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We’re All Citizens of the Garbage Patch State

An Italian artist has created an imaginary homeland for all of our plastic waste.

A postcard from the Garbage Patch State.
A postcard from the Garbage Patch State. Courtesy Maria Cristina Finucci

Picture a car. And another, and another, until you get to 1.5 million. Okay, that’s not so easy to picture, but it’s roughly how much plastic we put into the ocean each year, around nine million tons, enough to cover the entire island of Oahu, more than ankle-deep.

In the oceans, all of this persistent debris gets famously stuck in gyres, or circular currents, to form gigantic vortices of trash that have become known as garbage patches. So far, five have been found in the Pacific, Atlantic, and Arctic.

“It was back in 2011 or 2012, I don’t remember exactly, but it was around that time that I first heard of garbage patches, islands of trash that float around in the ocean,” says Italian artist Maria Cristina Finucci. “But when I looked them up online I realized that they looked nothing like actual islands.”

A NOAA map showing garbage patches in the Pacific Ocean.
A NOAA map showing garbage patches in the Pacific Ocean. NOAA

Indeed, while the gyres bring plastic together they don’t exactly adhere them, so instead of a three-dimensional island they are more like massive expanses of sea-plastic soup. Water and sunlight break much of the material down into miniscule particles, smaller than a hundredth of an inch. Those that are visible at all look like “confetti” or “cupcake sprinkles,” according to oceanographer Charles Moore, who first described one of the patches in the Pacific in 1997.

The impact of the patches also doesn’t stay in the gyres, since the particles travel all over the marine ecosystem, and end up inside seabirds and fish and mammals, and even, as recently discovered, microscopic worms seven miles below the surface.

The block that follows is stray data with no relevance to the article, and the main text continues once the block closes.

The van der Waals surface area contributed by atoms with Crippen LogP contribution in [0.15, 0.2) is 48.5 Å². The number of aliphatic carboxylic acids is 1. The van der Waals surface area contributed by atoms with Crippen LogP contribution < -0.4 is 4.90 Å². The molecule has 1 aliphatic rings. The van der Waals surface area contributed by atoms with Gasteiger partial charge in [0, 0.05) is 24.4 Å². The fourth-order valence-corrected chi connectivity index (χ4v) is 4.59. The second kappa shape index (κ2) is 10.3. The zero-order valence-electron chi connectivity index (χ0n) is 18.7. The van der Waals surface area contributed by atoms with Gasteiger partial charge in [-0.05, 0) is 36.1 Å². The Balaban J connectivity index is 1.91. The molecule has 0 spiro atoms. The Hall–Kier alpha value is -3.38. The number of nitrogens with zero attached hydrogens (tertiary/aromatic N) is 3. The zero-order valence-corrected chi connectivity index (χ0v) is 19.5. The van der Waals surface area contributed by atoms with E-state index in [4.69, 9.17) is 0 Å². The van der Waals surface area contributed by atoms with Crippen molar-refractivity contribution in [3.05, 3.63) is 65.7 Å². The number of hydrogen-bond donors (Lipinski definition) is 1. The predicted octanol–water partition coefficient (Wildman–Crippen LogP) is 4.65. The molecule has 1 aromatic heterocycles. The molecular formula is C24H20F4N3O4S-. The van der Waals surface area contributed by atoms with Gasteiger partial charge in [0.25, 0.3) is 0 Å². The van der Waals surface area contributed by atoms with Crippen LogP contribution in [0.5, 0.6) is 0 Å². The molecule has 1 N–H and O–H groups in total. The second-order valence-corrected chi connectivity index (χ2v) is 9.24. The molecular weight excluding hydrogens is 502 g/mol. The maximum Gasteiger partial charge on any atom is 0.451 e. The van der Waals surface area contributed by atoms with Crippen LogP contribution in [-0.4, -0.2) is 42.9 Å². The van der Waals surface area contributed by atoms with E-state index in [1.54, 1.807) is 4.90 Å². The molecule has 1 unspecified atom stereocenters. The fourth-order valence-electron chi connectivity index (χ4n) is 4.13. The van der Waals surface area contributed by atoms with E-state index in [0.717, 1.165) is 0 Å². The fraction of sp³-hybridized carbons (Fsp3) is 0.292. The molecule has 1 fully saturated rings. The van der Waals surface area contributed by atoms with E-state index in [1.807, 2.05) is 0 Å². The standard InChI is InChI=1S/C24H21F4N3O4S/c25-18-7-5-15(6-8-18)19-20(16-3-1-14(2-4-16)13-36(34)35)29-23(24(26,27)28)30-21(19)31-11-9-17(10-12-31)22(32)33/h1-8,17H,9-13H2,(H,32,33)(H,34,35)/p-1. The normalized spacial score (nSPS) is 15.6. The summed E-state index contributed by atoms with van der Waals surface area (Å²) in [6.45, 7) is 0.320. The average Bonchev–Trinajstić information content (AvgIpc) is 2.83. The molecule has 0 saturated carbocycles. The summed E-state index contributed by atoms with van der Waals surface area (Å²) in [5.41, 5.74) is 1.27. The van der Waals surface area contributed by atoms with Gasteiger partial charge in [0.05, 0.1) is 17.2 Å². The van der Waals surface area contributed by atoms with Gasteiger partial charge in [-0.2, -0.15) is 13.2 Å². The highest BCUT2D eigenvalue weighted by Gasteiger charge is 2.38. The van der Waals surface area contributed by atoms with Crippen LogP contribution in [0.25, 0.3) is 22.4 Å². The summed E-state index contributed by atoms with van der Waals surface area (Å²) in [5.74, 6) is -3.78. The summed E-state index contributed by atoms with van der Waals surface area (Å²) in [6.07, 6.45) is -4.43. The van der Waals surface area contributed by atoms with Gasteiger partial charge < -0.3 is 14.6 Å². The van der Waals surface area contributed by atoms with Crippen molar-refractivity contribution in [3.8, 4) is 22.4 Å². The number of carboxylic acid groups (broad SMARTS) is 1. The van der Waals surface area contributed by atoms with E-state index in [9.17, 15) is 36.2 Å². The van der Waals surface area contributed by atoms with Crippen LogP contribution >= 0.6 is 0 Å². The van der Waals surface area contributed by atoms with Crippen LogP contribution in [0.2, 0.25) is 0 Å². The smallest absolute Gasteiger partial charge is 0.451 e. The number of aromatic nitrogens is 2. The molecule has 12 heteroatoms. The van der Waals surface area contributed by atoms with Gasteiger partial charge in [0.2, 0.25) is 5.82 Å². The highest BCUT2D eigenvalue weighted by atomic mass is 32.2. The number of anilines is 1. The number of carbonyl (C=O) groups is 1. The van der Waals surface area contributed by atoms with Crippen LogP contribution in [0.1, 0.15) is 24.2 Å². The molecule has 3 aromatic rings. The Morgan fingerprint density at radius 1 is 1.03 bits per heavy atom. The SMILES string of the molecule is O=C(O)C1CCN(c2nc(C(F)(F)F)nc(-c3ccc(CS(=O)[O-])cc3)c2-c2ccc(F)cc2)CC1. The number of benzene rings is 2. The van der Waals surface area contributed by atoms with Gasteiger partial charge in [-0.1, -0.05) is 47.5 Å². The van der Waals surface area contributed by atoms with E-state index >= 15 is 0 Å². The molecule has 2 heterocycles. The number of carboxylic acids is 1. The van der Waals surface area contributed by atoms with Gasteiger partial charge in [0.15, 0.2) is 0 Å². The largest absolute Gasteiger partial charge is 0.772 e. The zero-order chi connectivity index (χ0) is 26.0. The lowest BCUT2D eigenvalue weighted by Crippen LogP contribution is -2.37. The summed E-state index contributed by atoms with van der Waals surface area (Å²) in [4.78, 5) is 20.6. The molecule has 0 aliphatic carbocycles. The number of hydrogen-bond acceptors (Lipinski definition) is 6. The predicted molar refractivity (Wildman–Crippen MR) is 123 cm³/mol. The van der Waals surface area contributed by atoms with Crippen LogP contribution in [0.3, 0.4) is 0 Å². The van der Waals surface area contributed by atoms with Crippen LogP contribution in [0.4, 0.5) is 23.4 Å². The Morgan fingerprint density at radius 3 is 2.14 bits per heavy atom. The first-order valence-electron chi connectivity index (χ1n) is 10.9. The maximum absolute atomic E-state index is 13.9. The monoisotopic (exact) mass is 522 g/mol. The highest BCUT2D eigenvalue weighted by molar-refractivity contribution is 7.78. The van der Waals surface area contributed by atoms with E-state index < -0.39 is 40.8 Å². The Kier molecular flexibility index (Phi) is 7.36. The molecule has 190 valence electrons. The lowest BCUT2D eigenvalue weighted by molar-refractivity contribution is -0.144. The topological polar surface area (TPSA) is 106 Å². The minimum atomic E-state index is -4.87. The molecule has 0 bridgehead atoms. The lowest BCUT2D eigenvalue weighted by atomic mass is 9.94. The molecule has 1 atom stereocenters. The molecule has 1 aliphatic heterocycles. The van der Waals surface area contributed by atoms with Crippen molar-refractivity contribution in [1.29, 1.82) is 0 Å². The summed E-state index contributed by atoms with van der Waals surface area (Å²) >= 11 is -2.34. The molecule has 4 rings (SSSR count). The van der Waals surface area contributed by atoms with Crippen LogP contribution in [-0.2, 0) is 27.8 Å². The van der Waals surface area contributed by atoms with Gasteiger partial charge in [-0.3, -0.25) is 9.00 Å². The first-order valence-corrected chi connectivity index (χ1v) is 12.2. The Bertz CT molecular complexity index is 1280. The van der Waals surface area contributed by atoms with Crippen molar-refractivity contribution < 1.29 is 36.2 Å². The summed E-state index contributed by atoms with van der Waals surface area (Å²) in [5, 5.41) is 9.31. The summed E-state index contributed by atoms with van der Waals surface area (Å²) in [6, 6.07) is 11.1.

“The problem is that garbage patches are a very real and urgent issue but we cannot see them,” Finucci says, “so it’s hard for people to realize they are there.” So since 2013 she has worked to make these invisible islands a little more prominent. “People often imagine places they have never been thanks to photos, for sure, but also thanks to symbols or clues like flags, passports, or postcards.”

Finucci holding the flag of the Garbage Patch State during a visit to the United Nations headquarters.
Finucci holding the flag of the Garbage Patch State during a visit to the United Nations headquarters. Courtesy Maria Cristina Finucci

So Finucci has started leaving a trail of clues to a mythical land she calls the “Garbage Patch State”: an official state declaration signed at the Paris headquarters of UNESCO, a flag, an embassy opened in Rome in 2014, and postcards available from the project’s website. During the state’s “official” events, Finucci brings two things: a booth where people can get a Garbage Patch State passport, and haunting art installations made of millions of plastic bottlecaps. The first one appeared at the Venice Biennale in 2013—a giant “snake” in the beautiful courtyard of Ca’ Foscari University.

Finucci's Garbage Patch State installation at Venice Biennale in 2013. Visitors could request citizenship.
Finucci’s Garbage Patch State installation at Venice Biennale in 2013. Visitors could request citizenship. Courtesy Maria Cristina Finucci

Plastic was invented by British metallurgist Alexander Parkes, who was trying to come up with a material that could be easily molded while hot. His new material, derived from dissolving cellulose nitrate in alcohol, was patented as “Parkesine” in 1856. Parkes couldn’t have known it, but we’ve since become a civilization of plastic. In 2015 we manufactured 380 million tons of the stuff, and the total grows by 8.4 percent a year.